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Public Citizen seeks 'black-box' warning for popular antibiotics.

The consumer advocacy group Public Citizen has asked a federal district court to force the FDA to act on the group's petition asking the agency to require a "black-box" warning on the product labels of a certain category of antibiotic drugs marketed in the United States. (Public Citizen, Inc. v. FDA, No. 1:08-CV-00005 (D.D.C. filed Jan. 3, 2008).)

Citing the risk of serious tendon injury associated with Cipro (ciprofloxacin), Levaquin (levofloxacin), and other fluoroquinolone antibiotics, Public Citizen filed its labeling request with the FDA on August 29, 2006. The petition asked the agency to require manufacturers to add a black-box warning, send a "Dear Doctor" letter to physicians about the risk, and distribute an FDA-approved medication guide to be dispensed to patients when prescriptions for the antibiotics are filled.

The FDA's only response to the petition came on February 26, 2007, when the agency said it had not yet reached a decision because the petition raised "complex issues requiring extensive review and analysis by agency officials."

After waiting 16 months without any action by the FDA, Public Citizen filed the lawsuit. The group alleges that the FDA's failure to act on the petition constitutes an agency action "unlawfully with held or unreasonably delayed" in violation of the federal Administrative Procedure Act, in light of the "nature and extent of the public health interests prejudiced" by the delay.

"The lawsuit is aimed at forcing the agency to act as it should," said Michael Kirkpatrick of Washington, D.C., the Public Citizen attorney who filed the complaint. "The issue comes down to, how long a delay can the agency take [on the petition] before it becomes unreasonable?"

Fluoroquinolone antibiotics are widely prescribed for the treatment of a variety of urinary tract infections, respiratory infections, prostatitis, and other types of bacterial infections. Although researchers are still investigating exactly how fluoroquinolones cause tendon injuries, studies suggest that they can degrade tendon cells. Tendons then easily tear or rupture.

Public Citizen first petitioned the FDA to place a warning about the risk of tendonitis and tendon rupture on the package inserts for all the fluoroquinolones on the market in 1996. That petition was successful. In 2002 and again in 2007, the label was further amended. It now states that the risk of tendon injury is higher in patients who take corticosteroids at the same time, especially the elderly.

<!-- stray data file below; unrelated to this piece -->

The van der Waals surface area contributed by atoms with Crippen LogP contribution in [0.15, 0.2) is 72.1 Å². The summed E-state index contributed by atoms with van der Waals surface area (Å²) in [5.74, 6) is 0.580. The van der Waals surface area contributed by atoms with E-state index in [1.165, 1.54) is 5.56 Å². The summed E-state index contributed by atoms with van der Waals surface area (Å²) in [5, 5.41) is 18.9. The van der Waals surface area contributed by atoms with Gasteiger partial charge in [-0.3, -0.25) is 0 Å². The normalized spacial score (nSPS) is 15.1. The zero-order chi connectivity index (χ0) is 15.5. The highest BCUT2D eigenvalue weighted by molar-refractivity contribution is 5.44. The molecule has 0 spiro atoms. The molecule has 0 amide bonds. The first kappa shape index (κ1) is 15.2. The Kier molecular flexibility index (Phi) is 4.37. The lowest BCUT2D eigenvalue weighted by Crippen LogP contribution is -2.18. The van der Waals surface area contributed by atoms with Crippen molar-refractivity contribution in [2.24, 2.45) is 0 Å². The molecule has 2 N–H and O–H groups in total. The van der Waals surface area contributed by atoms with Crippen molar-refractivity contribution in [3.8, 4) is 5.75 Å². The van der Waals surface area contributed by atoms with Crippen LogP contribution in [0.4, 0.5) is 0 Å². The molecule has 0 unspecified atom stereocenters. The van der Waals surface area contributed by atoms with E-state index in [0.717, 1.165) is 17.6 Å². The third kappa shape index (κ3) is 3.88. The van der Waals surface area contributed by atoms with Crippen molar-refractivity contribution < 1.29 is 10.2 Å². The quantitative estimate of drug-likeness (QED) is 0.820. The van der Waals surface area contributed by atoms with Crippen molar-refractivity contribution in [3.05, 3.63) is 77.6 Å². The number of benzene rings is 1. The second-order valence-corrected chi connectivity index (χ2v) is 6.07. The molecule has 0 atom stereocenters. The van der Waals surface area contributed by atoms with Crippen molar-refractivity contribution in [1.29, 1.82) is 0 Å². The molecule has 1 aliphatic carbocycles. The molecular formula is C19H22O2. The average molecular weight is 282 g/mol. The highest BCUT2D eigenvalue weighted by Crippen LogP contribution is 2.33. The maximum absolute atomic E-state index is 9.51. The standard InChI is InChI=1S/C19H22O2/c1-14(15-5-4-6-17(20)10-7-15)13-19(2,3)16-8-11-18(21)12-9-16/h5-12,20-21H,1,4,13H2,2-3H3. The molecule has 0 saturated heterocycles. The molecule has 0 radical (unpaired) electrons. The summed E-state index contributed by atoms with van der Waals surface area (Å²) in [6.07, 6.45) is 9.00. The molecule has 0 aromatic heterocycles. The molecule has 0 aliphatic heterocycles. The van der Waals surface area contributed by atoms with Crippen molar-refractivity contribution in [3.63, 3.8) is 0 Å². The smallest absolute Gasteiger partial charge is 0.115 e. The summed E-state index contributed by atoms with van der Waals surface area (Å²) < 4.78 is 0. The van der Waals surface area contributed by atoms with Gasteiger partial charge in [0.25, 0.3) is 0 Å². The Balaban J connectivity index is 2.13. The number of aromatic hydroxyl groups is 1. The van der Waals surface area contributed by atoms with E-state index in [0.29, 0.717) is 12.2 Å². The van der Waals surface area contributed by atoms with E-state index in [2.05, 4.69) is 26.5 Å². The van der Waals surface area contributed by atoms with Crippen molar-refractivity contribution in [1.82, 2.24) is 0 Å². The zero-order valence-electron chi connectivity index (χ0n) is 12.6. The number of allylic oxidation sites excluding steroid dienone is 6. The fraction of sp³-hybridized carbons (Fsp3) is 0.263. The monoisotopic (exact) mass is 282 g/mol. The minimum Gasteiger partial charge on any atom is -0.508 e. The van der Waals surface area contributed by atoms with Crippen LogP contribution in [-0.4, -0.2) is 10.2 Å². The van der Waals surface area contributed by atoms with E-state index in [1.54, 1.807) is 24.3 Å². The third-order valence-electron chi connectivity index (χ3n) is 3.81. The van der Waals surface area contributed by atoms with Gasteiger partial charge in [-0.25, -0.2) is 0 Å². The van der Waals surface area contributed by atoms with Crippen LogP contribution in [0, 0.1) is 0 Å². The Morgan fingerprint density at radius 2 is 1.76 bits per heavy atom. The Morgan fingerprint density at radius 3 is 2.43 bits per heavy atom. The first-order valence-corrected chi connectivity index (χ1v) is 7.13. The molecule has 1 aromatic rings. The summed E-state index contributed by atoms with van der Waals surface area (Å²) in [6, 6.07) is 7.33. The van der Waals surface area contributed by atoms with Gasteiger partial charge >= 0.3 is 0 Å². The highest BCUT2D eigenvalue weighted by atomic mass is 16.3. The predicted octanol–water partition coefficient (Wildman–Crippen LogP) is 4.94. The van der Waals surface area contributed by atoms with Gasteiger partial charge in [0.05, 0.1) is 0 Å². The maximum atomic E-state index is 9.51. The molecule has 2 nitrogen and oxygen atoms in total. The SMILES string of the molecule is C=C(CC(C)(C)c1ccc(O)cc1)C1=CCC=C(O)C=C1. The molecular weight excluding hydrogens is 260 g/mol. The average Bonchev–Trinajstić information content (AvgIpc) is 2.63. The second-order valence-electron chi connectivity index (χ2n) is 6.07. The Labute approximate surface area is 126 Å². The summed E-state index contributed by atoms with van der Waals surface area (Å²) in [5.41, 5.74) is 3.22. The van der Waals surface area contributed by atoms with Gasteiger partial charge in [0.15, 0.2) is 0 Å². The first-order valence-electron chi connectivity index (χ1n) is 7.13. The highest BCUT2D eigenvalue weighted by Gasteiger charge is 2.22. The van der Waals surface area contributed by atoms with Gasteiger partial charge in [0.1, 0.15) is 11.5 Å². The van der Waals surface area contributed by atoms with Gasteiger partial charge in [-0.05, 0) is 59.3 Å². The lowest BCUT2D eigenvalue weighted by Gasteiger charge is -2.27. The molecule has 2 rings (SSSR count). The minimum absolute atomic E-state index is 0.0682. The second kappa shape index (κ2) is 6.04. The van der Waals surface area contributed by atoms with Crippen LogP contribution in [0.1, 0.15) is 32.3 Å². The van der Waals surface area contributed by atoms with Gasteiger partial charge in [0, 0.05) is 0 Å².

However, according to Public Citizen's complaint, "the simple nonbolded warning buried in the list of possible adverse reactions to fluoroquinolones has proved to be inadequate," and fluoroquinolone-induced tendon injuries "continue to occur at an alarming rate."

The complaint notes that from November 1997 through December 2005, the FDA adverse event database received reports of 262 cases of tendon ruptures, 258 cases of tendonitis, and 274 cases of other tendon disorders in patients using the drugs. The database has received additional injury reports since the end of 2005, for a total of 336 cases of tendon rupture since November 1997, Public Citizen says.

"Given the importance of the issue and given the continuing reports of injuries that could be prevented if physicians and patients were better advised," a more pronounced black-box warning is needed, Kirkpatrick said. He also noted that the warning is imperative because no other class of drugs has as high an incidence of tendon injuries and because people do not expect such kinds of injury from an antibiotic.

But Lewis Saul, who chairs AAJ's new Levaquin litigation group (see story on p.11), said that even the stronger warning sought by Public Citizen would be inadequate because it would apply to all fluoroquinolone drugs as a class. He said it would not alert doctors and patients that Levaquin is many times more toxic to the tendons than the other fluoroquinolone antibiotics.

"Levaquin is really much, much worse than the other fluoroquinolones," especially in people over 60 years old who took it along with a corticosteroid, he said.

Saul said about 20 tendon-injury lawsuits have been brought against Johnson & Johnson and its subsidiary Ortho-McNeil Pharmaceutical, which manufacture and distribute Levaquin. The claims include strict products liability for manufacturing and design defect, and strict liability for failure to warn.

Most of the cases have been filed in federal district court in Minnesota. The first trial date has been set for May 2009. (Voss v. Johnson & Johnson, No. 06-CV03728 (D. Minn. filed Dec. 17, 2007).)
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Author:Heylman, Susan
Date:Apr 1, 2008
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